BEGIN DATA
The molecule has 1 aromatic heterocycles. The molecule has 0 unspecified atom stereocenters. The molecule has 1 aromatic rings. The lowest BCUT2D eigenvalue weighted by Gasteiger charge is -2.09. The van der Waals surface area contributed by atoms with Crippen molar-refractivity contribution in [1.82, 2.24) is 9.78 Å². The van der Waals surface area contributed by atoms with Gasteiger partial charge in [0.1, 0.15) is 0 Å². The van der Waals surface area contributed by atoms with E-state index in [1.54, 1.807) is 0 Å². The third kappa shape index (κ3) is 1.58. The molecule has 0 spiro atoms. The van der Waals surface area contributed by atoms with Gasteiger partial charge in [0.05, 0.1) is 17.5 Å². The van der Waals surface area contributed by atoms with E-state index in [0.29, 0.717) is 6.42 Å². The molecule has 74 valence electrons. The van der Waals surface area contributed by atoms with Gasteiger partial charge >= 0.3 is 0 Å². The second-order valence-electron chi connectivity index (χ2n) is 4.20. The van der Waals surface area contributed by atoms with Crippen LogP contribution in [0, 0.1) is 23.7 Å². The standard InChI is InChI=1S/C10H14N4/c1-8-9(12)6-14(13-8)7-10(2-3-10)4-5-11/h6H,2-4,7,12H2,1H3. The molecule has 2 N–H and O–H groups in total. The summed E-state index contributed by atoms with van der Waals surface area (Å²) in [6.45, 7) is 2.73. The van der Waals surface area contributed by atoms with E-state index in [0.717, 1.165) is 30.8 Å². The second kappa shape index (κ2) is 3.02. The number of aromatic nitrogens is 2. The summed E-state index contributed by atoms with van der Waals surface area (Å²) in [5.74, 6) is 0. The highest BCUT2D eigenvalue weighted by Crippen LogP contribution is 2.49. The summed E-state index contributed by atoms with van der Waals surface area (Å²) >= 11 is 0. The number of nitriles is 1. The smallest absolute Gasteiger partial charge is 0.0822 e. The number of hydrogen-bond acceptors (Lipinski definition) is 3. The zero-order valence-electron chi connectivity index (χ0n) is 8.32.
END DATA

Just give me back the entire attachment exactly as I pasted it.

The molecule has 1 aromatic heterocycles. The molecule has 0 unspecified atom stereocenters. The molecule has 1 aromatic rings. The lowest BCUT2D eigenvalue weighted by Gasteiger charge is -2.09. The van der Waals surface area contributed by atoms with Crippen molar-refractivity contribution in [1.82, 2.24) is 9.78 Å². The van der Waals surface area contributed by atoms with Gasteiger partial charge in [0.1, 0.15) is 0 Å². The van der Waals surface area contributed by atoms with E-state index in [1.54, 1.807) is 0 Å². The third kappa shape index (κ3) is 1.58. The molecule has 0 spiro atoms. The van der Waals surface area contributed by atoms with Gasteiger partial charge in [0.05, 0.1) is 17.5 Å². The van der Waals surface area contributed by atoms with E-state index in [0.29, 0.717) is 6.42 Å². The molecule has 74 valence electrons. The van der Waals surface area contributed by atoms with Gasteiger partial charge >= 0.3 is 0 Å². The second-order valence-electron chi connectivity index (χ2n) is 4.20. The van der Waals surface area contributed by atoms with Crippen LogP contribution in [0, 0.1) is 23.7 Å². The standard InChI is InChI=1S/C10H14N4/c1-8-9(12)6-14(13-8)7-10(2-3-10)4-5-11/h6H,2-4,7,12H2,1H3. The molecule has 2 N–H and O–H groups in total. The summed E-state index contributed by atoms with van der Waals surface area (Å²) in [6.45, 7) is 2.73. The van der Waals surface area contributed by atoms with E-state index in [0.717, 1.165) is 30.8 Å². The second kappa shape index (κ2) is 3.02. The number of aromatic nitrogens is 2. The summed E-state index contributed by atoms with van der Waals surface area (Å²) in [5.74, 6) is 0. The highest BCUT2D eigenvalue weighted by Crippen LogP contribution is 2.49. The summed E-state index contributed by atoms with van der Waals surface area (Å²) >= 11 is 0. The number of nitriles is 1. The smallest absolute Gasteiger partial charge is 0.0822 e. The number of hydrogen-bond acceptors (Lipinski definition) is 3. The zero-order valence-electron chi connectivity index (χ0n) is 8.32.